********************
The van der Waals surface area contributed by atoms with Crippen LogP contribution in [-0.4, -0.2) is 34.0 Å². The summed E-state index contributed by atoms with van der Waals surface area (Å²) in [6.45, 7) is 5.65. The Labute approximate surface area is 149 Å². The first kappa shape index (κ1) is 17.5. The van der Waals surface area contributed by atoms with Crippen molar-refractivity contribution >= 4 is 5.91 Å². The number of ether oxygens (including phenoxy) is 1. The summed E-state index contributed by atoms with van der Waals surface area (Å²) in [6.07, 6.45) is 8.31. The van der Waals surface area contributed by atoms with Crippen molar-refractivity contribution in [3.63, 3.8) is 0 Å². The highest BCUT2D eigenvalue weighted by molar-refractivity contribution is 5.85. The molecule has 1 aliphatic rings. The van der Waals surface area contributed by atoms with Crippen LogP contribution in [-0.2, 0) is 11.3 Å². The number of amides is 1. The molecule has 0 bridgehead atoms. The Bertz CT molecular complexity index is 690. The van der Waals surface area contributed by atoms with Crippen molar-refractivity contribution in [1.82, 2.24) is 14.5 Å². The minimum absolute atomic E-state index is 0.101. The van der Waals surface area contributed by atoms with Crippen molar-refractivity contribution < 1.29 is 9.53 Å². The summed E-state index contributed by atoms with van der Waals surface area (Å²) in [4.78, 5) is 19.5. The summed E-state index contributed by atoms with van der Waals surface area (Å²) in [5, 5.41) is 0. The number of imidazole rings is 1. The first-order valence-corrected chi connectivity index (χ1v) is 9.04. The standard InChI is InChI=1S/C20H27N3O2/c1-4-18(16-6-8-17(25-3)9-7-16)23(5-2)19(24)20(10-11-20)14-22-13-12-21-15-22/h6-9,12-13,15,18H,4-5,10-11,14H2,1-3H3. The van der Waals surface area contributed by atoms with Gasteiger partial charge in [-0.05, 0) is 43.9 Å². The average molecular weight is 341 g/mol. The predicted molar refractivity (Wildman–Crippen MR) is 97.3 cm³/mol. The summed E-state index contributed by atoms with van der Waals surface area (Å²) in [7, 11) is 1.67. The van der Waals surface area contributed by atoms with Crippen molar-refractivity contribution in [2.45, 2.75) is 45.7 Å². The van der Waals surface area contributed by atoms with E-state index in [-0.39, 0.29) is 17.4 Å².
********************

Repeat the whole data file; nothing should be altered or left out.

The van der Waals surface area contributed by atoms with Crippen LogP contribution in [-0.4, -0.2) is 34.0 Å². The summed E-state index contributed by atoms with van der Waals surface area (Å²) in [6.45, 7) is 5.65. The Labute approximate surface area is 149 Å². The first kappa shape index (κ1) is 17.5. The van der Waals surface area contributed by atoms with Crippen molar-refractivity contribution >= 4 is 5.91 Å². The number of ether oxygens (including phenoxy) is 1. The summed E-state index contributed by atoms with van der Waals surface area (Å²) in [6.07, 6.45) is 8.31. The van der Waals surface area contributed by atoms with Crippen molar-refractivity contribution in [3.63, 3.8) is 0 Å². The highest BCUT2D eigenvalue weighted by molar-refractivity contribution is 5.85. The molecule has 1 aliphatic rings. The van der Waals surface area contributed by atoms with Crippen LogP contribution in [-0.2, 0) is 11.3 Å². The number of amides is 1. The molecule has 0 bridgehead atoms. The Bertz CT molecular complexity index is 690. The van der Waals surface area contributed by atoms with Crippen molar-refractivity contribution in [1.82, 2.24) is 14.5 Å². The minimum absolute atomic E-state index is 0.101. The van der Waals surface area contributed by atoms with Crippen molar-refractivity contribution < 1.29 is 9.53 Å². The summed E-state index contributed by atoms with van der Waals surface area (Å²) in [4.78, 5) is 19.5. The summed E-state index contributed by atoms with van der Waals surface area (Å²) in [5, 5.41) is 0. The number of imidazole rings is 1. The first-order valence-corrected chi connectivity index (χ1v) is 9.04. The standard InChI is InChI=1S/C20H27N3O2/c1-4-18(16-6-8-17(25-3)9-7-16)23(5-2)19(24)20(10-11-20)14-22-13-12-21-15-22/h6-9,12-13,15,18H,4-5,10-11,14H2,1-3H3. The van der Waals surface area contributed by atoms with Gasteiger partial charge in [-0.05, 0) is 43.9 Å². The average molecular weight is 341 g/mol. The predicted molar refractivity (Wildman–Crippen MR) is 97.3 cm³/mol. The summed E-state index contributed by atoms with van der Waals surface area (Å²) in [7, 11) is 1.67. The van der Waals surface area contributed by atoms with Crippen molar-refractivity contribution in [2.45, 2.75) is 45.7 Å². The van der Waals surface area contributed by atoms with E-state index in [-0.39, 0.29) is 17.4 Å².